the ability to get on with or appeal to ordinary people
An obsolete sense of common (which comes from Latin communis meaning affable) may have influenced this phrase, as may a Shakespearean phrase used in his play about the great exponent of the common touch, King Henry V, on the eve of the battle of Agincourt : a little touch of Harry in the night.
1910 - Rudyard Kipling - If you can talk with crowds and keep your virtue, Or walk with
Kings - nor lose the common touch.
Related Idioms :
wear no underpants - informal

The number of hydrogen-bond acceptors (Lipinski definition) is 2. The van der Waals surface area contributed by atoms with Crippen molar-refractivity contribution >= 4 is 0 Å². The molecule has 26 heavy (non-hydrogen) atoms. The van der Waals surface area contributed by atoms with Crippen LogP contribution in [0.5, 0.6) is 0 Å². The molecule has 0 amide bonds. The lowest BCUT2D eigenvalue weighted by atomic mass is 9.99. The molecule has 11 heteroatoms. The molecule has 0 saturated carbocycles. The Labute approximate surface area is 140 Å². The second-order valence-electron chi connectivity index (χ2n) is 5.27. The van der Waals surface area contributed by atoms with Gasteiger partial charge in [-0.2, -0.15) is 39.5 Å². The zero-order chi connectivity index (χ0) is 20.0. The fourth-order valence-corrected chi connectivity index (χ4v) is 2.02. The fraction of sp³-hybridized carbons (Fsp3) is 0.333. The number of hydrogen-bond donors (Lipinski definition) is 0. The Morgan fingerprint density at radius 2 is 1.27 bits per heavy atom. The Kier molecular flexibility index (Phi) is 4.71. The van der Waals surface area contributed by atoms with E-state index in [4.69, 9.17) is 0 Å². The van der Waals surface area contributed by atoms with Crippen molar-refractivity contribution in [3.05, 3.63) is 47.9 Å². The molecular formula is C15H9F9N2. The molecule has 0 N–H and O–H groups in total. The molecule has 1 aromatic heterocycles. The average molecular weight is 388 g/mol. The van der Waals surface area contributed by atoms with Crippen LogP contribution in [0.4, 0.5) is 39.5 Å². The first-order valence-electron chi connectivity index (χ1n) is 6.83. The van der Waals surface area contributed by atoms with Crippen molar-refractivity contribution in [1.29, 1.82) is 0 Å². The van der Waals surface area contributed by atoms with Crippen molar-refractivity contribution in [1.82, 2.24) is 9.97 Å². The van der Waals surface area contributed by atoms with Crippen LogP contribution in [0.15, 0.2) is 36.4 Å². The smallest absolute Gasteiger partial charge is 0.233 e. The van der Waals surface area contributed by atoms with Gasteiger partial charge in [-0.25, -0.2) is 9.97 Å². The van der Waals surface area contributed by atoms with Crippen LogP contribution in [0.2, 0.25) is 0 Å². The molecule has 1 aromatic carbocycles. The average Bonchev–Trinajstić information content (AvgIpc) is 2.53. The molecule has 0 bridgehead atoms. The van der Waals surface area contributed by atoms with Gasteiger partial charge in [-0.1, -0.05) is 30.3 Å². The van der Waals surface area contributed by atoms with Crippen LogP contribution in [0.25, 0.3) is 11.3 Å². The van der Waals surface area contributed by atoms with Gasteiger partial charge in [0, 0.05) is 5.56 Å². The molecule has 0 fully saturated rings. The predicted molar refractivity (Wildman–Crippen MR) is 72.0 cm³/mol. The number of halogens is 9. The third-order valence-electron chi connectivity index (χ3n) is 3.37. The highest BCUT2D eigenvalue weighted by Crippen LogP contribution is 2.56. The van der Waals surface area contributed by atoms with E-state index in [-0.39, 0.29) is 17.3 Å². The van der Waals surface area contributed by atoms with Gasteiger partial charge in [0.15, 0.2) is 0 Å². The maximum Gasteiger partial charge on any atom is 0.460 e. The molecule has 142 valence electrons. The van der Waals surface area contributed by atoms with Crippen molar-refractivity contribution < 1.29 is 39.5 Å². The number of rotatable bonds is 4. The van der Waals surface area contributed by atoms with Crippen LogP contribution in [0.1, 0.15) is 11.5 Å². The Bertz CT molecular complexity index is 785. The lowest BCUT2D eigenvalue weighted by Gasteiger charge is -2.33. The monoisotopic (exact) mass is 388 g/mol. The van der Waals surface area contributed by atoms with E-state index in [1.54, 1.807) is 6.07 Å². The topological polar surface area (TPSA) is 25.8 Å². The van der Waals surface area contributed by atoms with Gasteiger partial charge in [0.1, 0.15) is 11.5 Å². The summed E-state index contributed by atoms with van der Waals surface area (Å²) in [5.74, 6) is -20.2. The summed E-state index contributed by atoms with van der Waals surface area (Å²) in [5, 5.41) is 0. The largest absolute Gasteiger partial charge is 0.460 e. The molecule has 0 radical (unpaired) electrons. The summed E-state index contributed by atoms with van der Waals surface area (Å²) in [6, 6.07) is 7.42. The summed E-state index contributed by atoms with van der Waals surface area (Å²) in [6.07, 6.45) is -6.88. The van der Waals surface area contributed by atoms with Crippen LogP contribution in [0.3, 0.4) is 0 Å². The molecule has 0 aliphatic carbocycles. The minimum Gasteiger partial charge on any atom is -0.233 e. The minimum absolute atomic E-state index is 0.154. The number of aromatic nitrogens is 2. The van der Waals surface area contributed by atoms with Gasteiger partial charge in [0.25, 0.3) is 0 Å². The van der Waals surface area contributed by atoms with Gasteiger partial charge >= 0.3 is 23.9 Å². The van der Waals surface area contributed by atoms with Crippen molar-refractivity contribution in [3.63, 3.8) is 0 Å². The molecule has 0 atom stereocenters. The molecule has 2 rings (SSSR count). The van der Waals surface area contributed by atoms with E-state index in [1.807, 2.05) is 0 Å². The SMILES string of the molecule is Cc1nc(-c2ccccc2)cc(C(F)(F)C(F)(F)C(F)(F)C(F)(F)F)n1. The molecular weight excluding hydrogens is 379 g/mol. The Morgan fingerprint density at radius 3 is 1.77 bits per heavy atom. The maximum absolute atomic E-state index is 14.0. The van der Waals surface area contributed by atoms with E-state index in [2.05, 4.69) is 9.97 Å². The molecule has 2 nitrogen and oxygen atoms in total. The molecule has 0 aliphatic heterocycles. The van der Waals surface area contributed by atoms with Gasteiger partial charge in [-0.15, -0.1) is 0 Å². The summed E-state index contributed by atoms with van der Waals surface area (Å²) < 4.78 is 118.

common or garden
of the usual or ordinary type - British informal
Common or garden was originally used to describe a plant in its most familiar domesticated form, e.g. the common or garden nightshade.
1964 - Leonard Woolf Letter - I certainly do not agree that the unconscious mind reveals deeper truths about someone else than plain common or garden common sense does.